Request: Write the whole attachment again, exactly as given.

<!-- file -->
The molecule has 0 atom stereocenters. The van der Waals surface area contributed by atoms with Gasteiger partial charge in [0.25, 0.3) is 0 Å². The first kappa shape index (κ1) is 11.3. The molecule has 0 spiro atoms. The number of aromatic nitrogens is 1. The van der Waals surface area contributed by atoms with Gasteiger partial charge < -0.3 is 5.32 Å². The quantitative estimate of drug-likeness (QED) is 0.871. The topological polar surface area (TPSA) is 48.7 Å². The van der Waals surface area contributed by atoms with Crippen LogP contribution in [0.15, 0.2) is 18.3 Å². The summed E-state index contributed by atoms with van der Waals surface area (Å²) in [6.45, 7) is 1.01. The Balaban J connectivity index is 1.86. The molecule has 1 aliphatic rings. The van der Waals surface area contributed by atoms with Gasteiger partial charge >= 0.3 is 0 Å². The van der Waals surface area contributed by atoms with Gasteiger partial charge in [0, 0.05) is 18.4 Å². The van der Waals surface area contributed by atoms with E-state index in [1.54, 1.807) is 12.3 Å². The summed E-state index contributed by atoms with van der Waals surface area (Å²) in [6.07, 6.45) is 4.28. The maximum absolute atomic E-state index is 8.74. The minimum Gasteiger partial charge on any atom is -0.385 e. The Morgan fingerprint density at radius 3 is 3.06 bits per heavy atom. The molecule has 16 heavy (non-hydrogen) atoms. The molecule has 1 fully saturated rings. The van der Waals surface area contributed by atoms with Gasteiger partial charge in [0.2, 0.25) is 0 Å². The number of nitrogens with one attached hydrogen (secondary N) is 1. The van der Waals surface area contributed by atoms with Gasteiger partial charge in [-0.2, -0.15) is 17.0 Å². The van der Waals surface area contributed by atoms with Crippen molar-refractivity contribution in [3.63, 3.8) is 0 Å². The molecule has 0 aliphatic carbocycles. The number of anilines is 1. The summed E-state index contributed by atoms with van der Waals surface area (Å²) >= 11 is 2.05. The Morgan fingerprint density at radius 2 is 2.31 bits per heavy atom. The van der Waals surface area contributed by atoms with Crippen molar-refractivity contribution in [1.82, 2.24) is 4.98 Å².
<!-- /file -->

The molecule has 0 atom stereocenters. The van der Waals surface area contributed by atoms with Gasteiger partial charge in [0.25, 0.3) is 0 Å². The first kappa shape index (κ1) is 11.3. The molecule has 0 spiro atoms. The number of aromatic nitrogens is 1. The van der Waals surface area contributed by atoms with Gasteiger partial charge < -0.3 is 5.32 Å². The quantitative estimate of drug-likeness (QED) is 0.871. The topological polar surface area (TPSA) is 48.7 Å². The van der Waals surface area contributed by atoms with Crippen LogP contribution in [0.15, 0.2) is 18.3 Å². The summed E-state index contributed by atoms with van der Waals surface area (Å²) in [6.45, 7) is 1.01. The Balaban J connectivity index is 1.86. The molecule has 1 aliphatic rings. The van der Waals surface area contributed by atoms with Gasteiger partial charge >= 0.3 is 0 Å². The van der Waals surface area contributed by atoms with Gasteiger partial charge in [0, 0.05) is 18.4 Å². The van der Waals surface area contributed by atoms with E-state index in [1.54, 1.807) is 12.3 Å². The summed E-state index contributed by atoms with van der Waals surface area (Å²) in [6.07, 6.45) is 4.28. The maximum absolute atomic E-state index is 8.74. The minimum Gasteiger partial charge on any atom is -0.385 e. The Morgan fingerprint density at radius 3 is 3.06 bits per heavy atom. The molecule has 16 heavy (non-hydrogen) atoms. The molecule has 1 fully saturated rings. The van der Waals surface area contributed by atoms with Gasteiger partial charge in [0.2, 0.25) is 0 Å². The number of nitrogens with one attached hydrogen (secondary N) is 1. The van der Waals surface area contributed by atoms with Gasteiger partial charge in [-0.2, -0.15) is 17.0 Å². The van der Waals surface area contributed by atoms with Crippen molar-refractivity contribution in [3.63, 3.8) is 0 Å². The molecule has 0 aliphatic carbocycles. The number of anilines is 1. The summed E-state index contributed by atoms with van der Waals surface area (Å²) >= 11 is 2.05. The Morgan fingerprint density at radius 2 is 2.31 bits per heavy atom. The van der Waals surface area contributed by atoms with Crippen molar-refractivity contribution in [1.82, 2.24) is 4.98 Å².